We prefer to stay in the hall, talking with the soldiers, recording their impressions of war and liberation. Some of the foreign female recruits are standing around, speaking of the war… I am in some confusion when I approach them, and one of them asks about our nationalities. I try to respond in broken English… a conversation starts and I understand that they are from the US Navy. They are so beautiful, I can’t imagine what they are doing in the middle of this crazy war. But the war game seems to follow no rationale, obeys no standards of measure, mixes you up so completely that the familiar becomes incomprehensible.

When the soldiers’ lights fall on their slender bodies, they seem almost ethereal. It lightens the gloom in this place taken over by the ghosts of fear; these women look like they are on a pleasure trip.

As the night begins to fade, a dream comforts me, recalling moments of happiness and hopelessness, minutes of certainty and despair, hours of hope and pain, days of optimism and pessimism and nights of dreams and reality. The moon slumbers on in her eyelids, and on her braids the night stars scatter alphabets erased from the universe by destiny. But they live on in the heart… torn dreams and burnt desires.

I had met her when we were both studying communications at Kuwait University. A love story grew between us and soon became college gossip. Even our families were talking about it. We intended to marry in a few years, after we graduated.

One day, I said to her, "Tomorrow, we return to our own countries. How does one survive without the other?"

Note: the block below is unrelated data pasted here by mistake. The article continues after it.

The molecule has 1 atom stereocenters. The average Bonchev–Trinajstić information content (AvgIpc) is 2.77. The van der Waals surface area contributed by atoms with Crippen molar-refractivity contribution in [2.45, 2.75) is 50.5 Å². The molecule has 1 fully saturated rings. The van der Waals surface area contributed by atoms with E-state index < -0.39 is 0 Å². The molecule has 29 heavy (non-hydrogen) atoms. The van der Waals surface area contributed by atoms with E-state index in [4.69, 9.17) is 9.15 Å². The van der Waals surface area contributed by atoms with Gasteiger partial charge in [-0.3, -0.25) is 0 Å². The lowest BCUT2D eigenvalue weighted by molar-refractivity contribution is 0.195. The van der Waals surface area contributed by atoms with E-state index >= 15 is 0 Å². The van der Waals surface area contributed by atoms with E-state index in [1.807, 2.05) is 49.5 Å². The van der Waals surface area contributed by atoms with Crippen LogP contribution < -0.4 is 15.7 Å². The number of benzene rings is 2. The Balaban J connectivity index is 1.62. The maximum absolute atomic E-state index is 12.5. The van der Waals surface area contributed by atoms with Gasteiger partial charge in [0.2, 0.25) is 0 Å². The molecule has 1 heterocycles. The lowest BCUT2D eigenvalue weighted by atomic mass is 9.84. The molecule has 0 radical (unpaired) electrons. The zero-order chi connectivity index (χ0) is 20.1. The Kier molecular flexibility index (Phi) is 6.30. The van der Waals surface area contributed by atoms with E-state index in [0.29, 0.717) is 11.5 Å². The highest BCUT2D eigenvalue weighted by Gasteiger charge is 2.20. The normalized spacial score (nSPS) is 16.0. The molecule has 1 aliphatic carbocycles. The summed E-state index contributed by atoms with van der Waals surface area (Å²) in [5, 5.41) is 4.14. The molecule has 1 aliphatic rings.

She said, "But what need is there to survive without the other? You live in my heart, my eye."

"And you in mine, beloved."

"Our wedding day will be the day I am truly born."

And so we graduated, returned to our respective countries, worked as journalists, but… but she died while reporting from the front in the Al-Ahwar region (in Iraq’s southern marshes). She is one of the millions pulverised by the eight lean years of war. I am here, years after her death. I carry her with me in my heart and in my memory. I see her in every beautiful woman, in every danger that threatens to overtake me, in every heartbeat, every flicker of emotion. Will I share her fate on this mission, though the war is officially over?

Even with the first sign of dawn and the first threads of sunlight sneaking in through the clouds and the smoke from the blazing oil wells, the talk in the hotel hall is still about the accomplishments of the allied armies — the attack on Iraqi military targets, the land battles, the withdrawal of the Iraqis from Kuwait, the fatal blow delivered in Al-Mitlaa, where the planes showered them with a thousand tons of vacuum bombs, bombs that shook the ground, and the smell of bodies grilled and charred in tanks, a stench that has now spread to the far corners of the land. Cars fleeing from the hell of battle found themselves in a far more terrible hell.

On this day, the first of March, journalists from all over the world are pouring in to report the entrance of the allied armies into a free Kuwait. And because we arrived a few hours before them, we are the centre of attention. The day brings us unforgettable memories.

Among these waves of happiness, her face appears, calm, assured… I feel she wants to share this unique happiness with us.

Translated from the Arabic by Gassim H. Dohal

 
 
Khalil I Al-Fuzai is a Saudi Arabian journalist who works in print, television and radio,
and is also a writer of short fiction about political and social issues